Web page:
February 4, 2014
It has been an eventful return on Parliament Hill. Following a decision by the Leader of the Liberal Party of Canada, Mr. Justin Trudeau, all political links between liberal senators and their colleagues in the House of Commons have been cut.
Senators will thus no longer participate in regional and national caucus meetings of the Liberal Party of Canada. I welcome Mr. Trudeau’s decision.
We, senators, have decided to continue working as a caucus in the Senate, in order to facilitate the exchange of information and ensure the presence of an official opposition, as required under our regulations. However, there will be no party line to follow.
This is an important first step towards a useful reform of the Senate, as it allows the Senate to strengthen its independence.
This year, the Supreme Court of Canada will explain the procedure by which the government can proceed with Senate reform. All Canadians must express themselves, and share their expectations about the Upper Chamber. It is with the idea of encouraging such discussions that I took part, in January, in a series of interviews on the CKSB Radio-Canada program Carte Blanche hosted by Vincent Dureault. The three interviews, on January 9, 16 and 23, touched on issues such as the founding fathers’ vision of the Senate, the need for the Upper Chamber, and the role of senators in the modern parliamentary process. I also took listener questions.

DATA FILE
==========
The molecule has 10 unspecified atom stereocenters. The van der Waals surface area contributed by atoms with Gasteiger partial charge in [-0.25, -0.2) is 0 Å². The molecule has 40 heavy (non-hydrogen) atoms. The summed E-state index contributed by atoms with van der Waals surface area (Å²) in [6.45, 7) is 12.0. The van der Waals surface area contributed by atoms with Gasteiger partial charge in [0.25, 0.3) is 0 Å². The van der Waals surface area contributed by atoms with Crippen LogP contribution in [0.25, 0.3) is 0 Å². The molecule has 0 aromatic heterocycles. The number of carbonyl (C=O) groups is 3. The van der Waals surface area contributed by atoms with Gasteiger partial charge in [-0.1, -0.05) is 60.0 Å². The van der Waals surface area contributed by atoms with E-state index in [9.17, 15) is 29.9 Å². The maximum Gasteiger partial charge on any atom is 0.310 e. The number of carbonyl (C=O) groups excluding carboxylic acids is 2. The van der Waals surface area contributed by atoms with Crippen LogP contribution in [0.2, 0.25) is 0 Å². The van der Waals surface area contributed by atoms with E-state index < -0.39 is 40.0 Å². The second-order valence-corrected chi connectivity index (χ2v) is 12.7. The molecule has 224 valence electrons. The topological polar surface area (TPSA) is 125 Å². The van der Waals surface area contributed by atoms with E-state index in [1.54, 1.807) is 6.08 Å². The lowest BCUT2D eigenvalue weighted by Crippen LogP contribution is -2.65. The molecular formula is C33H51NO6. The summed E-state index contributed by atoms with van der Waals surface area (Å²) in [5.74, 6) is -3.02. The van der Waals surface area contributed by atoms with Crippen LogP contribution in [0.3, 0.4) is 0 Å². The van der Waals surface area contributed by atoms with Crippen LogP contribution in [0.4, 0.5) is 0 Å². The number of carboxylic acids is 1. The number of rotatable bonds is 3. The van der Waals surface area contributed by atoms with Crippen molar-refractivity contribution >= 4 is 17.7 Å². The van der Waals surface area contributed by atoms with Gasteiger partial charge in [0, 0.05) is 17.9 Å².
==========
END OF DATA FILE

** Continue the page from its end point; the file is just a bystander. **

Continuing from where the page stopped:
In a bid to better present the work done by senators, I encourage you to read my latest newsletter, which presents an overview of my parliamentary activities in 2013. I hope that it will offer you an idea of the different files that occupy senators.
Last year we heard a lot about the Senate, although not for the right reasons. It is refreshing that we have started the year on the right foot, with a healthy national discussion on the future of the Senate.”
As usual, I will keep you informed of all new developments via my website.
Maria Chaput, senator